in moving that the Bill be now read the second time, said, before he proceeded to explain the measure he wished to call to the recollection of their Lordships that the House now occupied a different position in reference to this question from that which it occupied when he first ventured to bring it forward. Two years ago he brought forward a Motion for an Address to the Throne praying Her Majesty to consent to a limitation of the Prerogative of the Crown, so far as related to the creation of Irish Peerages as provided by the Act of Union; and that Motion, although it was not carried, met with the general approval of their Lordships. Subsequently a Select Committee was appointed on the Motion of the Earl of Rosebery to inquire into the position of the Scotch and Irish Peerage, and the laws relating thereto. That Committee was presided over by the noble Earl; and after taking evidence and considering the question laid before them, they agreed upon a Report which was laid upon the Table of the House towards the end of 1874. In that Report the Committee expressed their unanimous opinion that every addition to the Irish Peerage only increased and perpetuated the anomalous condition of that body. The Committee then proceeded to make certain recommendations in reference to Scotch Peerages, with which he would not trouble the House; and with regard to Irish Peerages, they trusted that Her Majesty might be advised to renounce her undoubted prerogative of creating Irish Peers. The Committee also recommended that the original number of Irish Representative Peers should be restored, and that Irish and Scotch Peers who were not summoned to the House of Lords, should not be disabled from sitting in the House of Commons for any constituency in the United Kingdom. Those were the recommendations of the Select Committee. The following year, as Her Majesty's Government had not thought it advisable to take any steps towards legislation, the late Lord Stanhope, whose loss they all deplored, brought forward a Motion in almost similar terms to the one he (Lord Inchiquin) had moved the year before, and that Motion, slightly altered from the terms in which it was originally proposed, was agreed to. The Resolution was— That an Address be presented to Her Majesty, praying Her Majesty that the power conferred on Her Majesty under the Act of Union for the creation of Irish Peers may not stand in the way of consideration by Parliament of any measure relating thereto which may be introduced. The Reply of Her Majesty to that Address was— Relying on the wisdom of Parliament, I do not desire that the powers reserved to me by the Act of Union of making creations and promotions in the Peerage of Ireland should stand in the way of the consideration by Parliament of any measure that may be introduced on that subject. That was the position of the question at the end of last Session. He, in common with most of their Lordships, had been somewhat disappointed that after the Address agreed to by their Lordships and the Queen's Reply to it, the Government had not thought it advisable to bring in a Bill this Session dealing with the subject—because he felt strongly that this was a question that would be more appropriately dealt with by the Government than by a private Member. As, however, they had not done so, he, in common with others, thought it would be advisable somewhat early in the Session to place a Bill upon the subject before their Lordships, and, therefore, he had had the present Bill prepared. He would wish to point out that the aspect of the question was considerably altered from what it was when he addressed their Lordships before on the subject. He was then under the impression that the existence of the Prerogative of the Crown was the principal difficulty which stood in the way of dealing with the question. He believed that was the feeling of the House generally. That feeling was certainly shared in by the Select Committee, when they expressed the hope that Her Majesty might be advised to forego her undoubted Prerogative for the creation of Irish Peers. If he had understood the noble and learned Lord on the Woolsack rightly, when the Question was debated last year, his argument was that the creation of Peers, being one of the main Prerogatives of the Crown, as long as England and Scotland remained two separate kingdoms, so long did the Prerogative of the Crown for the creation of Peers of Scotland remain; but that when the Union of Scotland with England took place the Prerogative ceased, and that by the Act of Union the existing Peers of Scotland became Peers of Great Britain. Similarly when the Union of Ireland with Great Britain took place the Prerogative of the Crown which pre- viously existed, under which Her Majesty created Peers of Ireland, ceased, as a matter of course, and Peers of Ireland became Peers of the United Kingdom with all the privileges appertaining to them—with the one exception of sitting and voting in the House of Lords. In the case of the Union with Ireland, as the noble and learned Lord knew, there was this difference from the Act of Union with Scotland, that power was given to the Crown, under certain circumstances, to create Peers of Ireland and to make promotions in the Irish Peerage. The circumstances were these—that when three Irish Peerages became extinct the Crown might create one new Peer; and when it should happen that the number of Irish Peerages, exclusive of those Irish Peers who might be also Peers of the United Kingdom, should be reduced to 100, the Crown might create a new Peer for every Peerage that should thereafter become extinct. The main object of this was that the Peerage of Ireland should be maintained as a separate Peerage, and that the numbers should always be kept at 100. The Lord Chancellor adduced in support of his argument that, in the patent of creation of Irish Peers, this special power given to the Crown was invariably recited. But if there had been any question at all with regard to this subject, the difficulty had been entirely removed by the gracious Answer of Her Majesty to the Address which their Lordships presented to her last year. He therefore contended that it was justifiable for Parliament to deal with this subject; and from the Answer which he had read it was competent for a private Peer to come forward and present a Bill dealing with the subject. There was one other difference which he should like to point out in the position of matters now from what they were when he brought this subject under the notice of the House before. Since then three if not four Peerages had become extinct, and one Peer of Ireland had been created a Peer of the United Kingdom. Consequently, the number of Irish Peers at this time could not be much more than 100; and, therefore, if it was desirable that an end should be put to the creation of Peers of Ireland, it appeared to him that this was the proper time for Parliament to legislate for that end. As to the desirability, it appeared to him almost unnecessary, when this question had been for two Sessions before the House, that he should go at any very great length into that proposition; but he might, perhaps, be allowed to shortly state what were the arguments in favour of it. The 4th clause of the Act of Union was much opposed at the time it was passed—so much so that Lord Cornwallis, writing on the subject, said, that if the clause was persisted in it would very much endanger the passing of the Act of Union. Lord Cornwallis called attention to the violent opposition which existed among the Peers of Ireland to the clause, and pressed upon the Government the necessity of withdrawing it. But a greater pressure was brought to bear upon the Peers of Ireland at that time than could possibly be brought in these days. But even after being coerced into giving an assent to the Act they made a strong Protest against this special power. Twenty of the Peers of Ireland signed a Protest against this power, which was to be found upon the Journals of the Irish House of Lords. The Protest set out that by the provisions of the 4th clause— The Irish Peerage was to be kept up for ever—thereby perpetuating the degrading distinction by which the Irish Peerage was to continue stripped of all Parliamentary functions. And they suggest that the perpetuating— of such distinction would have been avoided by providing that no Irish Peer should thereafter be created (as was the case with Scotch Peers), and that when their numbers should be reduced to 28 they should be declared Peers of the United Empire. That was the Protest entered upon the Journals of the House, and, it was signed by the Duke of Leinster and 19 other Peers of Ireland. He need scarcely say that the Peers of Ireland were now as strongly opposed to these additions to the Peerage as the Peers of Ireland who signed that Protest were. These were the principal provisions of the Bill he now ventured to propose. The 1st clause proposed to deal with that provision of the Act of Union which related to the creation of Irish Peerages; but it did not propose to repeal the whole of the clause. The power of promoting in the Irish Peerage would be left to the Crown as at present. The 2nd clause, provided an addition of 4 Representative Peers—or, he should rather say, a restoration, because it was distinctly agreed at the time of the Union that the number of Peers who represented Ireland in the House of Lords should be 32—and at the present time there were only 28—so that the original number of 32 would be restored. The 3rd clause provided that the Lord Chancellor, being satisfied that a Representative Peer had become entitled by creation or descent to an hereditary seat in the House of Lords, the seat of such Peer should be deemed vacant, and the Lord Chancellor should direct the issue of a writ for the election of a Representative Peer in his stead. He wished to point out the existence of a great anomaly with regard to this matter. One of the Representative Peers of Ireland had been lately created a Peer of the United Kingdom, and if this Bill passed the noble Lord, who had sat for 30 years in that House as an Earl, would be compelled to sit at the end of the list of Barons. What disadvantage that might be he did not know, but at any rate it appeared to be somewhat of an anomaly. The 4th clause provided for the mode of election for the Representative Peers of Ireland, and for those additional Peers proposed to be added by the Bill. The election was to take place in the same manner as at present—he confessed he was individually in favour of the minority vote being introduced. He was opposed to it on the Select Committee; but upon re-consideration he thought this was a fitting time for inserting the minority clause, to remedy what at present was considered by many Peers to be an injustice. With reference to the 5th clause—that providing that the oath of allegiance might be taken before any Justice of the Peace—the reason for putting that in the Bill was, that under the Act of Parliament it was required to be taken compulsorily before either an Irish Justice of the Peace or in the Court of Chancery in Ireland. The clause as it stood in the Bill provided that in future the oath might be taken before any justice of the peace; but since the Bill had been printed it had been pointed out to him by two gentlemen who had been engaged in revising the statutes that the necessity for taking the oath had been done away with. This might be the case; and before they went into Committee upon the Bill he had no doubt that he would be able to ascertain whether the clause was necessary or not. The last clause of the Bill provided that Peers of Ireland, other than Representative Peers, should not be disqualified from sitting or serving in the House of Commons for any constituency in Ireland. He might point out that at the present time the Peers of Ireland had a right to be elected to serve in the House of Commons for any constituency in England, but had not the power of being elected for seats in Ireland. He could not help thinking that it was desirable to give this power, because it was unreasonable that while Irish Peers were not admitted to the House of Lords they should also be excluded from taking any part whatever in the legislation of the country unless they could obtain a seat for an English constituency. Those were the whole of the provisions in this Bill. He need only add that his sole object in bringing the measure before their Lordships was to remove what he looked upon as a great anomaly, and he might also say a great degradation. There was a story told of His Majesty King George III. when Mr. Pitt asked him to grant to a political supporter the privilege of driving down Constitution Hill, His Majesty replied that he could not grant him that privilege, but that he should be happy to make the person an Irish Peer. He must say that when the fountain of honour considered it a greater privilege to drive down Constitution Hill than to possess an Irish Peerage their Lordships would agree with him that it must be looked upon as a somewhat doubtful privilege, and he was afraid that down to the present time the distinction had been looked upon in a somewhat doubtful light. His object was to remove those distinctions. He had been told that it was not improbable that objection would be taken in the other House of Parliament to the provisions of the Bill by the Members of the Home Rule party; but if that were the case he could imagine nothing more unpatriotic on their part. For these reasons he asked their Lordships to remove what had been looked upon for so long a time as an invidious distinction, and he hoped his proposal would meet with the approval of their Lordships.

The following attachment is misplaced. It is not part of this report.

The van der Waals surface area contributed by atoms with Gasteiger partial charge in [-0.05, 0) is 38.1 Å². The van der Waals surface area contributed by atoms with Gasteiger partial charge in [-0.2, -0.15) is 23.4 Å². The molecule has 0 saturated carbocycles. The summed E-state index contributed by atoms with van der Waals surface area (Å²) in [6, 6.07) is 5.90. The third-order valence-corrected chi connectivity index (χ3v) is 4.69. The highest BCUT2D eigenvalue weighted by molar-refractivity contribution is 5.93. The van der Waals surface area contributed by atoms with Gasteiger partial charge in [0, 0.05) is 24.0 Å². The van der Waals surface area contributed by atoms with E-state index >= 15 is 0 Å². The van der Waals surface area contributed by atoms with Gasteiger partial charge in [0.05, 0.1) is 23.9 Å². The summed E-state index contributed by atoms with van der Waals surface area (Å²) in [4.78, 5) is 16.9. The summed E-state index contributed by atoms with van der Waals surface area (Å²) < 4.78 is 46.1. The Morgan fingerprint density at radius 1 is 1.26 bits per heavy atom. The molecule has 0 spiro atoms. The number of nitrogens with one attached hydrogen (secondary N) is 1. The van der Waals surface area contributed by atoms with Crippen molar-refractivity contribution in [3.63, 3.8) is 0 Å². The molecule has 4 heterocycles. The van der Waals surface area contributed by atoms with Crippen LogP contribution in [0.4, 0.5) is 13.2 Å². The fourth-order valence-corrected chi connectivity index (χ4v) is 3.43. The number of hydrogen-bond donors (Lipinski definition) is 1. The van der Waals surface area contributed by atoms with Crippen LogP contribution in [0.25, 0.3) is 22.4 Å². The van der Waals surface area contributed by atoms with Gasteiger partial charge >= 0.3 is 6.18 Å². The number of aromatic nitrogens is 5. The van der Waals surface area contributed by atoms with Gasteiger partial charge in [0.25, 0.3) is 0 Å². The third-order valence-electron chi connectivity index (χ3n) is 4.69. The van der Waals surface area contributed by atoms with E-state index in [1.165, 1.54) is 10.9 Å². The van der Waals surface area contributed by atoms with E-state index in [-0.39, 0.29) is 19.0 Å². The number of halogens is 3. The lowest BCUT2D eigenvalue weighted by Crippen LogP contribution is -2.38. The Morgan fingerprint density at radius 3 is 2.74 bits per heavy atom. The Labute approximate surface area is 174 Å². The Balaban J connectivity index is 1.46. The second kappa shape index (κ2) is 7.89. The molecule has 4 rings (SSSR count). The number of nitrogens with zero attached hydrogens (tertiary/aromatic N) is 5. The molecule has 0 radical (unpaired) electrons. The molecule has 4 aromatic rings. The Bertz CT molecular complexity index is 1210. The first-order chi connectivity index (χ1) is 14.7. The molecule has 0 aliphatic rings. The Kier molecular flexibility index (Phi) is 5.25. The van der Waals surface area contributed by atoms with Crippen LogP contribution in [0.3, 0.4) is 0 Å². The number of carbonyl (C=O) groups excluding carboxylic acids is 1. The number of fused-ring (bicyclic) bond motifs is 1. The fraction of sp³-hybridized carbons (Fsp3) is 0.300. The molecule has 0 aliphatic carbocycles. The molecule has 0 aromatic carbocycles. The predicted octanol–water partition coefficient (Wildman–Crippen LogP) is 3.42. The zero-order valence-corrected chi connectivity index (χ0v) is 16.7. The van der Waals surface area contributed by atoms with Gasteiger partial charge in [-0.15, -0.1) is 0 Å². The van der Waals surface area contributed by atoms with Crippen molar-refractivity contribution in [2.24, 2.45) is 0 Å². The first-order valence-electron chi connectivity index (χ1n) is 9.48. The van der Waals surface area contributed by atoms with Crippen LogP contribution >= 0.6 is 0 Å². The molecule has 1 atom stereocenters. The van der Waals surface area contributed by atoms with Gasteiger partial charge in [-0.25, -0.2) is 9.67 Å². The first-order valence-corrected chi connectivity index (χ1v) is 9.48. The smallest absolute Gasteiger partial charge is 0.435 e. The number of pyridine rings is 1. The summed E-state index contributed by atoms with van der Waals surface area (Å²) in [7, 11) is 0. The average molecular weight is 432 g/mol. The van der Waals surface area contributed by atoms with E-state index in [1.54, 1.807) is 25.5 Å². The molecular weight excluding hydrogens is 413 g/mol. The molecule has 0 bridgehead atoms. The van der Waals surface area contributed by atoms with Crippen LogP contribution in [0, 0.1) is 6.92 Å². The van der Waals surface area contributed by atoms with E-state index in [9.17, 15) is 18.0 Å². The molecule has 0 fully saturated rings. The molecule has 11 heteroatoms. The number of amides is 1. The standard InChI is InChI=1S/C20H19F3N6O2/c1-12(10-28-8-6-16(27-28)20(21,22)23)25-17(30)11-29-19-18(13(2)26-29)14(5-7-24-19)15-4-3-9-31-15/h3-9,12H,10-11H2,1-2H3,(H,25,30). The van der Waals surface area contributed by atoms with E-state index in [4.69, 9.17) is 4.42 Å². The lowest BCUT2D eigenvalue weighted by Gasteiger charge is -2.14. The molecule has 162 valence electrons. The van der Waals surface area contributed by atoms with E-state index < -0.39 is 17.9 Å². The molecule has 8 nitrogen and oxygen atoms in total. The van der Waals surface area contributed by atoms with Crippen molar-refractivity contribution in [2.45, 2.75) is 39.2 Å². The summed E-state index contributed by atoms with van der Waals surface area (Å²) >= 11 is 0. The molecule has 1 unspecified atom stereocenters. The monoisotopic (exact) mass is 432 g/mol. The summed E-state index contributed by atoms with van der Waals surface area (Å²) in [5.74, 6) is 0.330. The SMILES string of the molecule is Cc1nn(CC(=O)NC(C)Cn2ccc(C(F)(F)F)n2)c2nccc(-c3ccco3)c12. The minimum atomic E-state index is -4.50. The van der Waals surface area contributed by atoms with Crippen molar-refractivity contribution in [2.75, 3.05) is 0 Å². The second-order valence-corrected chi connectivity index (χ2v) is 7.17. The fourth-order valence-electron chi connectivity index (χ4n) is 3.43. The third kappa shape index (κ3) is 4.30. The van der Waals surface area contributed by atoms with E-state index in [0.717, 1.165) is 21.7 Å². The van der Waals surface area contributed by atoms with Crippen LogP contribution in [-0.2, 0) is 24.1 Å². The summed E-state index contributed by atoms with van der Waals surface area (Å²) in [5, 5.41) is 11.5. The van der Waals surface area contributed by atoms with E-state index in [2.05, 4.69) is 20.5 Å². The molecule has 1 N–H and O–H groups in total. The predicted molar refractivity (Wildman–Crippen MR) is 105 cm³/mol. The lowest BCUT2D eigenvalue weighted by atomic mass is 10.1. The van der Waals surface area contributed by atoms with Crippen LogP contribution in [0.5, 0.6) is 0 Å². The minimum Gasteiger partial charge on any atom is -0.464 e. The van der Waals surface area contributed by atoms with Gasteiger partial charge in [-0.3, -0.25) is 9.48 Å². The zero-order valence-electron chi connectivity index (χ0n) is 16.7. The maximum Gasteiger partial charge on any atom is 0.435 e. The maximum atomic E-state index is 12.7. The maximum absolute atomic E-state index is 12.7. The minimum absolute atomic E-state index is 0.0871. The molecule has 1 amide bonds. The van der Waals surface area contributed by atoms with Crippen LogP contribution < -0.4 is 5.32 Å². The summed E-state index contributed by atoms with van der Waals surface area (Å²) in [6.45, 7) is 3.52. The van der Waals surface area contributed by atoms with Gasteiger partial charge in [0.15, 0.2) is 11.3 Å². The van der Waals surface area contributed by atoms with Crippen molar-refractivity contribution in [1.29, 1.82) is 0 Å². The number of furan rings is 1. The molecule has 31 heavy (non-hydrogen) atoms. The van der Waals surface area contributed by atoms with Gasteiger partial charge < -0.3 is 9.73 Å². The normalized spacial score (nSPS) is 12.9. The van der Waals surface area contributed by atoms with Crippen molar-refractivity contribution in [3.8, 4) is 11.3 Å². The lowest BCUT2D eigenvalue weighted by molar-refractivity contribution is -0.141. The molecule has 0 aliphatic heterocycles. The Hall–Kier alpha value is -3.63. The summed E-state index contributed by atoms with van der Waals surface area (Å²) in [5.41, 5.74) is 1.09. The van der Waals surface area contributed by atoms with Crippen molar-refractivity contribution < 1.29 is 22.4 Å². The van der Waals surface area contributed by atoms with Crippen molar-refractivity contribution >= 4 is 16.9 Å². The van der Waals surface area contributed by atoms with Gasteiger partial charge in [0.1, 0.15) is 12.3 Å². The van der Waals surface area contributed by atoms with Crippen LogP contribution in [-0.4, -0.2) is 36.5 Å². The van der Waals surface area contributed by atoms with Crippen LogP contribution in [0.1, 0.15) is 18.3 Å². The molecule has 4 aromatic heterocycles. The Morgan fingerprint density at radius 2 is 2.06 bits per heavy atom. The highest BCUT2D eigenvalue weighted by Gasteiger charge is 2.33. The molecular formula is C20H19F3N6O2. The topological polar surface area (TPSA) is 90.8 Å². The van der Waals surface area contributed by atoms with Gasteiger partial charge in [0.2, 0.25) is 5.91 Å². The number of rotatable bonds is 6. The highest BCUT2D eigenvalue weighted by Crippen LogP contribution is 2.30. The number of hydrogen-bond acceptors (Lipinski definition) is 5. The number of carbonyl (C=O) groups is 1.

Moved, "That the Bill be now read 2a."—(The Lord Inchiquin.)